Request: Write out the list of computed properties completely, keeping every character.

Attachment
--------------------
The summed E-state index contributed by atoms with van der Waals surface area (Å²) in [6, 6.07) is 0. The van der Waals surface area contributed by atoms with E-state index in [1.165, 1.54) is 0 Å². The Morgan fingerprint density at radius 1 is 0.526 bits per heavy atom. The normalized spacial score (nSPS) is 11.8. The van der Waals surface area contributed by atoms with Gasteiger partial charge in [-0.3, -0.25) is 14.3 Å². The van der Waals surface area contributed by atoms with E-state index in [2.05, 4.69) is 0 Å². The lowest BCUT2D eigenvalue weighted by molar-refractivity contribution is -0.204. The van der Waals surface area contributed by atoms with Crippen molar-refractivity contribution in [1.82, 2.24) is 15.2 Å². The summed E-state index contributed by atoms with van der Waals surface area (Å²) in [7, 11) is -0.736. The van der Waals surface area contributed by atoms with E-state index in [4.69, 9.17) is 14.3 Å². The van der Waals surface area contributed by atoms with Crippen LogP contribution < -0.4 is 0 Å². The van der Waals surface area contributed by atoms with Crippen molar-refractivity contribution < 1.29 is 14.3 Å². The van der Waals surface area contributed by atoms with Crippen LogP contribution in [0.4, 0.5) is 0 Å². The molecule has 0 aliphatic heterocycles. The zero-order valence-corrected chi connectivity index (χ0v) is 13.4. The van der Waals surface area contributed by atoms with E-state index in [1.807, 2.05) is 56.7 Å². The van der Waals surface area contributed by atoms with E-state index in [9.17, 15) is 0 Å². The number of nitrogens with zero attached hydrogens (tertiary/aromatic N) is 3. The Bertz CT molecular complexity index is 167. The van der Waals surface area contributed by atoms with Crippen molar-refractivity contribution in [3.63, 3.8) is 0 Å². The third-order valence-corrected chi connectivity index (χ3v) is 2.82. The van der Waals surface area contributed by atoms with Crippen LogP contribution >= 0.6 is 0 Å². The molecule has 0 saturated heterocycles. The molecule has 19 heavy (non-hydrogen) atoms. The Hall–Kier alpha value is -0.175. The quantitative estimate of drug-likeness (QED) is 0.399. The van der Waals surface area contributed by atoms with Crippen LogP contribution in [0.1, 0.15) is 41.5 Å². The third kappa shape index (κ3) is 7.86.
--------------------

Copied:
The summed E-state index contributed by atoms with van der Waals surface area (Å²) in [6, 6.07) is 0. The van der Waals surface area contributed by atoms with E-state index in [1.165, 1.54) is 0 Å². The Morgan fingerprint density at radius 1 is 0.526 bits per heavy atom. The normalized spacial score (nSPS) is 11.8. The van der Waals surface area contributed by atoms with Gasteiger partial charge in [-0.3, -0.25) is 14.3 Å². The van der Waals surface area contributed by atoms with E-state index in [2.05, 4.69) is 0 Å². The lowest BCUT2D eigenvalue weighted by molar-refractivity contribution is -0.204. The van der Waals surface area contributed by atoms with Crippen molar-refractivity contribution in [1.82, 2.24) is 15.2 Å². The summed E-state index contributed by atoms with van der Waals surface area (Å²) in [7, 11) is -0.736. The van der Waals surface area contributed by atoms with E-state index in [4.69, 9.17) is 14.3 Å². The van der Waals surface area contributed by atoms with Crippen LogP contribution < -0.4 is 0 Å². The van der Waals surface area contributed by atoms with Crippen molar-refractivity contribution < 1.29 is 14.3 Å². The van der Waals surface area contributed by atoms with Crippen LogP contribution in [0.4, 0.5) is 0 Å². The molecule has 0 aliphatic heterocycles. The zero-order valence-corrected chi connectivity index (χ0v) is 13.4. The van der Waals surface area contributed by atoms with E-state index in [1.807, 2.05) is 56.7 Å². The van der Waals surface area contributed by atoms with E-state index in [9.17, 15) is 0 Å². The number of nitrogens with zero attached hydrogens (tertiary/aromatic N) is 3. The Bertz CT molecular complexity index is 167. The van der Waals surface area contributed by atoms with Crippen molar-refractivity contribution in [3.63, 3.8) is 0 Å². The third-order valence-corrected chi connectivity index (χ3v) is 2.82. The van der Waals surface area contributed by atoms with Crippen LogP contribution >= 0.6 is 0 Å². The molecule has 0 saturated heterocycles. The molecule has 19 heavy (non-hydrogen) atoms. The Hall–Kier alpha value is -0.175. The quantitative estimate of drug-likeness (QED) is 0.399. The van der Waals surface area contributed by atoms with Crippen LogP contribution in [0.1, 0.15) is 41.5 Å². The third kappa shape index (κ3) is 7.86.